For now, Tesla hasn’t announced any recent news on true driverless tech, and no one has spotted any self-driving patents by the company, either.
It’s unclear if Tesla is playing things close to the chest, or if it's content sticking with what it's done so far while other companies duke it out over more challenging AI goals.
The other major players
Outside of these three major players, many other companies are maneuvering to accelerate public testing, or even launch for-profit driverless car services, in the next few years.
General Motors, the runner-up to Waymo in AI reliability, plans to start testing its cars in Manhattan this year.
New York is something of an Everest for self-driving companies to climb: building an AI capable of navigating the city's traffic and hoards of pedestrians is no easy task.
GM's fully automated Chevy Volts each have a $5 million insurance policy for any potential crashes, and can’t enter any school or construction zones.
If the cars can pass this gauntlet, GM's AI could be powerful enough for the Chevy Cruise AV, a truly driverless car without a steering wheel or gas pedal.
But, GM isn't going to tackle this challenge alone. Japanese company SoftBank is offering $2.2 billion in backing to GM for a 20% stake in GM's self-driving department. Of that money, $1.35 billion is withheld until GM's autonomous vehicles are commercially ready.
Volkswagen, conversely, is braving the chaotic battleground known as parking garages for its testing.
At the Hamburg Airport in Germany, VW car owners can simply drop off their cars in front of the garage and activate a smartphone app; the car then self-drives to a free parking space, using its GPS and cameras to navigate.
Eventually, VW has designs to make your driverless car maintain itself, and even do your chores. The company stated (opens in new tab) how its cars will be able to speak with city systems to find free parking, or drive themselves to gas stations or car washes for service.
Other big name car companies haven’t made their plans public for driverless cars, but do have dates in mind for when their AI tech will be ready.
Meanwhile, Google’s rivals in the smartphone industry also have aspirations to take the search giant on in the self-driving industry.
Samsung recently got permission from the California DMV to test autonomous vehicles.
And even Huawei has jumped into the game, showing off a self-driving car earlier this year that ran entirely off of camera data from a smartphone.
Finally, Lyft hopes to beat Uber at its own game. Lyft launched its own self-driving division last year, and have since teamed up with Ford and acquired the help of an automotive parts supplier, Magna, for its self-driving car machinery.
With so many companies hoping to launch self-driving services and ramp up testing in the next couple of years, driverless car tech must be up to the challenge to avoid a rise in accidents as a result.
Both Uber and Tesla have recently been embroiled in scandals surrounding their self-driving AI after two fatal accidents this year.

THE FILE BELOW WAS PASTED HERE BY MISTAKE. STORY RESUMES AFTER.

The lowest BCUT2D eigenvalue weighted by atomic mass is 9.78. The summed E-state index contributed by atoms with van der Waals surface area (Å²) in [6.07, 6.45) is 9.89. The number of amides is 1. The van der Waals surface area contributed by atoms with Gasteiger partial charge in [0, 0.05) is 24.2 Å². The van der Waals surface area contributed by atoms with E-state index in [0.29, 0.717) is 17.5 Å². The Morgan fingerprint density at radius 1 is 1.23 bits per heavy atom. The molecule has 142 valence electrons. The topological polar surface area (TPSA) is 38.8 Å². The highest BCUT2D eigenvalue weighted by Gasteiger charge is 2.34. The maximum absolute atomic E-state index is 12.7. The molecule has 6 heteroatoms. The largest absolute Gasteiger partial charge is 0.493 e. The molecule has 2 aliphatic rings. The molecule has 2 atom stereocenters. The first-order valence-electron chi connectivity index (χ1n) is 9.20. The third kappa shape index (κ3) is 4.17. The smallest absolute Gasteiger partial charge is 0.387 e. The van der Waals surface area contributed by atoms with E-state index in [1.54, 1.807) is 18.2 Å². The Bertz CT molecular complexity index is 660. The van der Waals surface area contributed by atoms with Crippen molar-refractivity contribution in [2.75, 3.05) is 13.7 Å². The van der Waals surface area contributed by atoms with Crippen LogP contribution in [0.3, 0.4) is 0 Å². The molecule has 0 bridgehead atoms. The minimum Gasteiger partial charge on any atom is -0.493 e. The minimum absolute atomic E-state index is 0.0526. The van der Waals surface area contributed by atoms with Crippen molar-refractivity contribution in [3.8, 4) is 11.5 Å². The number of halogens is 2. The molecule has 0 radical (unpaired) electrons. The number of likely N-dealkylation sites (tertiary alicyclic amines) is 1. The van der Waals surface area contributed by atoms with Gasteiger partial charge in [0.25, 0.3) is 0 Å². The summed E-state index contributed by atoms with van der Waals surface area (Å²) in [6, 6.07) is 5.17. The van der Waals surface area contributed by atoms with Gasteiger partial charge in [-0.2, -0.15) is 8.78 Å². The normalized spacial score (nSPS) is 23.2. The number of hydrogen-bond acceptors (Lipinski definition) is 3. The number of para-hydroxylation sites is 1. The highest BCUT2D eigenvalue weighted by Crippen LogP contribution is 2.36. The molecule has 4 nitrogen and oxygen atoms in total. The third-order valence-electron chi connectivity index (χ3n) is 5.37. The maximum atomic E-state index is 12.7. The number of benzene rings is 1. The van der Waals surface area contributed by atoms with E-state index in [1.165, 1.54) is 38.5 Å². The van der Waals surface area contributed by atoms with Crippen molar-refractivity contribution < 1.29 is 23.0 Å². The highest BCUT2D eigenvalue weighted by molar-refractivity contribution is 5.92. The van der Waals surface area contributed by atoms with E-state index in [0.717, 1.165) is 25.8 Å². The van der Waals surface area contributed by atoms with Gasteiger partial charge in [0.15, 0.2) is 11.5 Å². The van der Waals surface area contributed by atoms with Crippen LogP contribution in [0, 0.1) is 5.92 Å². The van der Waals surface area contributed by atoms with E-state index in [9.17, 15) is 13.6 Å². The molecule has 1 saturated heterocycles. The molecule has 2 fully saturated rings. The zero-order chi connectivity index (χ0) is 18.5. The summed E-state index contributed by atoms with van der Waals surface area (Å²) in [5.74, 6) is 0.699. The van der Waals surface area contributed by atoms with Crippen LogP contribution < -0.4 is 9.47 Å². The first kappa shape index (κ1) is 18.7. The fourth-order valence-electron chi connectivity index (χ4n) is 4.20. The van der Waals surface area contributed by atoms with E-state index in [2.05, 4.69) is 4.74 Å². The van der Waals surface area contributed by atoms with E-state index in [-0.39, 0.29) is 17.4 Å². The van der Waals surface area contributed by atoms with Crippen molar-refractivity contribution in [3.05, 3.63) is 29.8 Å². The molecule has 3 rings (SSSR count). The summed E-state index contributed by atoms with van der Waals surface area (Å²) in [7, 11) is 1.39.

Below, we’ve laid out the most high-profile accidents to take place in the driverless car industry so far.
After this, you'll find our predictions how the industry could grow in the next few years—if accidents don’t derail it entirely.
Self-driving car accidents
In 2016, when Autopilot was still newly implemented technology, a Tesla enthusiast fatally crashed into a trailer while Autopilot was engaged.
At the time, there was awareness that Autopilot had trouble picking up trailers on its cameras, but nothing had been done to fix the issue before the crash.
The incident was investigated by the US's NTSB, which initially said Tesla’s AI wasn’t at fault but eventually stated in 2017 that Autopilot’s “operational limitations” (opens in new tab) played a role in the accident.
The agency warned that drivers using the system became too complacent to respond to any potential threats.
That pattern would somewhat repeat itself in a fatal 2018 accident, when a Tesla Model X driver crashed into a concrete barrier while using Autopilot.
According to Tesla (opens in new tab), "The driver had received several visual and one audible hands-on warning earlier in the drive and the driver's hands were not detected on the wheel for six seconds prior to the collision”.
The NTSB is also investigating this incident, and expressed displeasure that Tesla released its own results of the crash before the NTSB could publicly make its own statement. Tesla CEO Elon Musk claimed he had a duty to tell his customers the truth for safety reasons.
Lot of respect for NTSB, but NHTSA regulates cars, not NTSB, which is an advisory body. Tesla releases critical crash data affecting public safety immediately & always will. To do otherwise would be unsafe.April 2, 2018
Prior to this accident, an Uber car with driverless technology struck a pedestrian as she walked outside of a crosswalk at night. This fatal collision led to Uber suspending all of its self-driving operations indefinitely.
As with Tesla, the NTSB investigation of the crash is still ongoing, though the agency's preliminary report into the accident has been issued.